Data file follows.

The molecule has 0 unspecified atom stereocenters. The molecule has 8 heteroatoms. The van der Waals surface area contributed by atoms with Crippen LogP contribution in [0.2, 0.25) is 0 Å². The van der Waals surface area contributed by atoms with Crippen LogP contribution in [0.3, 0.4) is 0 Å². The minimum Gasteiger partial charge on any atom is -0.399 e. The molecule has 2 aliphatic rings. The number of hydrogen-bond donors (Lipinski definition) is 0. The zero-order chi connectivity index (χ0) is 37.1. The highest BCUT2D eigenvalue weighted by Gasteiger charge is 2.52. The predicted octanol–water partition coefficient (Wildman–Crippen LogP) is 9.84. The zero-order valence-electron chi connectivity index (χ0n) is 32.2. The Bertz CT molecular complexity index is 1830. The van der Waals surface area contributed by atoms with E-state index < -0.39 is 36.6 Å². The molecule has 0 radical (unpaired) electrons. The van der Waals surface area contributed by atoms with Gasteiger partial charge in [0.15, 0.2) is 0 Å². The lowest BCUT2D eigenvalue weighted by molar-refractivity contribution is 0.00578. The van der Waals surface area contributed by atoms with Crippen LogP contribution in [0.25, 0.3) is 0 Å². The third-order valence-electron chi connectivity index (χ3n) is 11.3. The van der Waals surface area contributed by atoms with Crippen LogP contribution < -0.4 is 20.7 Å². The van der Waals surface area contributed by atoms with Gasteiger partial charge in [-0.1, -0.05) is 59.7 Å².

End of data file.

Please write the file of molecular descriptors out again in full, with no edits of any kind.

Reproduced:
The molecule has 0 unspecified atom stereocenters. The molecule has 8 heteroatoms. The van der Waals surface area contributed by atoms with Crippen LogP contribution in [0.2, 0.25) is 0 Å². The van der Waals surface area contributed by atoms with Crippen LogP contribution in [0.3, 0.4) is 0 Å². The minimum Gasteiger partial charge on any atom is -0.399 e. The molecule has 2 aliphatic rings. The number of hydrogen-bond donors (Lipinski definition) is 0. The zero-order chi connectivity index (χ0) is 37.1. The highest BCUT2D eigenvalue weighted by Gasteiger charge is 2.52. The predicted octanol–water partition coefficient (Wildman–Crippen LogP) is 9.84. The zero-order valence-electron chi connectivity index (χ0n) is 32.2. The Bertz CT molecular complexity index is 1830. The van der Waals surface area contributed by atoms with E-state index < -0.39 is 36.6 Å². The molecule has 0 radical (unpaired) electrons. The van der Waals surface area contributed by atoms with Gasteiger partial charge in [0.15, 0.2) is 0 Å². The lowest BCUT2D eigenvalue weighted by molar-refractivity contribution is 0.00578. The van der Waals surface area contributed by atoms with Crippen LogP contribution in [0.25, 0.3) is 0 Å². The third-order valence-electron chi connectivity index (χ3n) is 11.3. The van der Waals surface area contributed by atoms with Crippen LogP contribution < -0.4 is 20.7 Å². The van der Waals surface area contributed by atoms with Gasteiger partial charge in [-0.1, -0.05) is 59.7 Å².